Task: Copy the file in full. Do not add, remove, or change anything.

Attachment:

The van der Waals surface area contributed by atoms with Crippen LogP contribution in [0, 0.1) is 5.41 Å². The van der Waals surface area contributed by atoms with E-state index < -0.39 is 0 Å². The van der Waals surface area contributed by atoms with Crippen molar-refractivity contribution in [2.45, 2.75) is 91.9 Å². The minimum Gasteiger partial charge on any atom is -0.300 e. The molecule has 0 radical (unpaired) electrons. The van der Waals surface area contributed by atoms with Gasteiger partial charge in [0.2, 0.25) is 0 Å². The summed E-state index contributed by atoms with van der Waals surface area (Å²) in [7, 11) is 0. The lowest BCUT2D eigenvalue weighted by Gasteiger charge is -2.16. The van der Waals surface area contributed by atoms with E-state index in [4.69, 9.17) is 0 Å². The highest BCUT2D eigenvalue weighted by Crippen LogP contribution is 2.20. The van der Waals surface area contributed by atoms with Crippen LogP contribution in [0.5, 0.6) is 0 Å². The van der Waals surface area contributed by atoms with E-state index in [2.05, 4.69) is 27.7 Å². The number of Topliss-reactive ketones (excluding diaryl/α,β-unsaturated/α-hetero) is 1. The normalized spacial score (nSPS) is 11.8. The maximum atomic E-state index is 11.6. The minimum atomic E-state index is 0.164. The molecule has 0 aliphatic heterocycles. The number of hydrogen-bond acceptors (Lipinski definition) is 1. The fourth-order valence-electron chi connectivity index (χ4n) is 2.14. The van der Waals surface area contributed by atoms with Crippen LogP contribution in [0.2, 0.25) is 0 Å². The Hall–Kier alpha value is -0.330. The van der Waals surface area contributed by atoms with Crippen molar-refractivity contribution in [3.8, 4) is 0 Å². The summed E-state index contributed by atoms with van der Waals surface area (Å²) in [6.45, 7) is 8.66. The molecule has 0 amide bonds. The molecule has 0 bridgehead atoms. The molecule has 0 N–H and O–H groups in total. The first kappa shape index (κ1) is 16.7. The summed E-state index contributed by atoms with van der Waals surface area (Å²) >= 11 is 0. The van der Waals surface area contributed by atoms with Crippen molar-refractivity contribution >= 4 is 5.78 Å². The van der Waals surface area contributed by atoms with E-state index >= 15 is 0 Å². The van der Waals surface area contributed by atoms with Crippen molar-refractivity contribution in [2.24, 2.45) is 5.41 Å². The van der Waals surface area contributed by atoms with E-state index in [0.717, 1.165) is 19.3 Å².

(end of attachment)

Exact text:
The van der Waals surface area contributed by atoms with Crippen LogP contribution in [0, 0.1) is 5.41 Å². The van der Waals surface area contributed by atoms with E-state index < -0.39 is 0 Å². The van der Waals surface area contributed by atoms with Crippen molar-refractivity contribution in [2.45, 2.75) is 91.9 Å². The minimum Gasteiger partial charge on any atom is -0.300 e. The molecule has 0 radical (unpaired) electrons. The van der Waals surface area contributed by atoms with Gasteiger partial charge in [0.2, 0.25) is 0 Å². The summed E-state index contributed by atoms with van der Waals surface area (Å²) in [7, 11) is 0. The lowest BCUT2D eigenvalue weighted by Gasteiger charge is -2.16. The van der Waals surface area contributed by atoms with E-state index in [4.69, 9.17) is 0 Å². The highest BCUT2D eigenvalue weighted by Crippen LogP contribution is 2.20. The van der Waals surface area contributed by atoms with Crippen LogP contribution in [0.5, 0.6) is 0 Å². The van der Waals surface area contributed by atoms with E-state index in [2.05, 4.69) is 27.7 Å². The number of Topliss-reactive ketones (excluding diaryl/α,β-unsaturated/α-hetero) is 1. The normalized spacial score (nSPS) is 11.8. The maximum atomic E-state index is 11.6. The minimum atomic E-state index is 0.164. The molecule has 0 aliphatic heterocycles. The number of hydrogen-bond acceptors (Lipinski definition) is 1. The fourth-order valence-electron chi connectivity index (χ4n) is 2.14. The van der Waals surface area contributed by atoms with Crippen LogP contribution in [0.2, 0.25) is 0 Å². The Hall–Kier alpha value is -0.330. The van der Waals surface area contributed by atoms with Crippen molar-refractivity contribution in [3.8, 4) is 0 Å². The summed E-state index contributed by atoms with van der Waals surface area (Å²) in [6.45, 7) is 8.66. The molecule has 0 amide bonds. The molecule has 0 bridgehead atoms. The molecule has 0 N–H and O–H groups in total. The first kappa shape index (κ1) is 16.7. The summed E-state index contributed by atoms with van der Waals surface area (Å²) >= 11 is 0. The van der Waals surface area contributed by atoms with Crippen molar-refractivity contribution >= 4 is 5.78 Å². The van der Waals surface area contributed by atoms with E-state index >= 15 is 0 Å². The van der Waals surface area contributed by atoms with Crippen molar-refractivity contribution in [2.24, 2.45) is 5.41 Å². The van der Waals surface area contributed by atoms with E-state index in [0.717, 1.165) is 19.3 Å².